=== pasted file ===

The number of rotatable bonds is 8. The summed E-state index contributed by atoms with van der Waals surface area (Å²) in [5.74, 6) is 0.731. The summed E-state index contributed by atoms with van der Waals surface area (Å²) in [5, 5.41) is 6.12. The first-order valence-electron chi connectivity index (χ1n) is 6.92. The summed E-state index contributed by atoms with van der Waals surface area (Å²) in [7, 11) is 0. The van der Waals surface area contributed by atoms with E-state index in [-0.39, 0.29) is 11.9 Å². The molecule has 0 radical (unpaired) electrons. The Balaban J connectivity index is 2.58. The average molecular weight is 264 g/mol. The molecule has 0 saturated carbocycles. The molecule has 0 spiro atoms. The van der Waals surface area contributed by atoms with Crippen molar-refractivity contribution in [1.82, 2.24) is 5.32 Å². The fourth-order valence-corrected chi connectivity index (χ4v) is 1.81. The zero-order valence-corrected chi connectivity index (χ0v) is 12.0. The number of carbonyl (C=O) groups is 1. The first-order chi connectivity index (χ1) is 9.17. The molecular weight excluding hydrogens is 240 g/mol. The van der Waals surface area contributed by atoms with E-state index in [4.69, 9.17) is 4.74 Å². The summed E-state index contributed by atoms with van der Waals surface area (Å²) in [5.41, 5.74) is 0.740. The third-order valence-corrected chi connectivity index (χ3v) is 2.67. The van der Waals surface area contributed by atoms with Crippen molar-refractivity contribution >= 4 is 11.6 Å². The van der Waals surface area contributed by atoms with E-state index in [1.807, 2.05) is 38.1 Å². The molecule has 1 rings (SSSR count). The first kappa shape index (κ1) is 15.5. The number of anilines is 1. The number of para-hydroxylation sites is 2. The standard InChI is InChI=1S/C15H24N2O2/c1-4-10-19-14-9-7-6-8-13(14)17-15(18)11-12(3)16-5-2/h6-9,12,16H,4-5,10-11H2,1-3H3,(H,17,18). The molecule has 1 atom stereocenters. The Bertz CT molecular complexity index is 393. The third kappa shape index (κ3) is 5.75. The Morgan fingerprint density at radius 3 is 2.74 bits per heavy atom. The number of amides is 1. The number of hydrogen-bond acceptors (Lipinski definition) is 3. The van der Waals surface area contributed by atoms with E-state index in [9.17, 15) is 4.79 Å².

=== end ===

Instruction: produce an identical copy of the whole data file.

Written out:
The number of rotatable bonds is 8. The summed E-state index contributed by atoms with van der Waals surface area (Å²) in [5.74, 6) is 0.731. The summed E-state index contributed by atoms with van der Waals surface area (Å²) in [5, 5.41) is 6.12. The first-order valence-electron chi connectivity index (χ1n) is 6.92. The summed E-state index contributed by atoms with van der Waals surface area (Å²) in [7, 11) is 0. The van der Waals surface area contributed by atoms with E-state index in [-0.39, 0.29) is 11.9 Å². The molecule has 0 radical (unpaired) electrons. The Balaban J connectivity index is 2.58. The average molecular weight is 264 g/mol. The molecule has 0 saturated carbocycles. The molecule has 0 spiro atoms. The van der Waals surface area contributed by atoms with Crippen molar-refractivity contribution in [1.82, 2.24) is 5.32 Å². The fourth-order valence-corrected chi connectivity index (χ4v) is 1.81. The zero-order valence-corrected chi connectivity index (χ0v) is 12.0. The number of carbonyl (C=O) groups is 1. The first-order chi connectivity index (χ1) is 9.17. The molecular weight excluding hydrogens is 240 g/mol. The van der Waals surface area contributed by atoms with E-state index in [4.69, 9.17) is 4.74 Å². The summed E-state index contributed by atoms with van der Waals surface area (Å²) in [5.41, 5.74) is 0.740. The third-order valence-corrected chi connectivity index (χ3v) is 2.67. The van der Waals surface area contributed by atoms with Crippen molar-refractivity contribution >= 4 is 11.6 Å². The van der Waals surface area contributed by atoms with E-state index in [1.807, 2.05) is 38.1 Å². The molecule has 1 rings (SSSR count). The first kappa shape index (κ1) is 15.5. The number of anilines is 1. The number of para-hydroxylation sites is 2. The standard InChI is InChI=1S/C15H24N2O2/c1-4-10-19-14-9-7-6-8-13(14)17-15(18)11-12(3)16-5-2/h6-9,12,16H,4-5,10-11H2,1-3H3,(H,17,18). The molecule has 1 atom stereocenters. The Bertz CT molecular complexity index is 393. The third kappa shape index (κ3) is 5.75. The Morgan fingerprint density at radius 3 is 2.74 bits per heavy atom. The number of amides is 1. The number of hydrogen-bond acceptors (Lipinski definition) is 3. The van der Waals surface area contributed by atoms with E-state index in [9.17, 15) is 4.79 Å².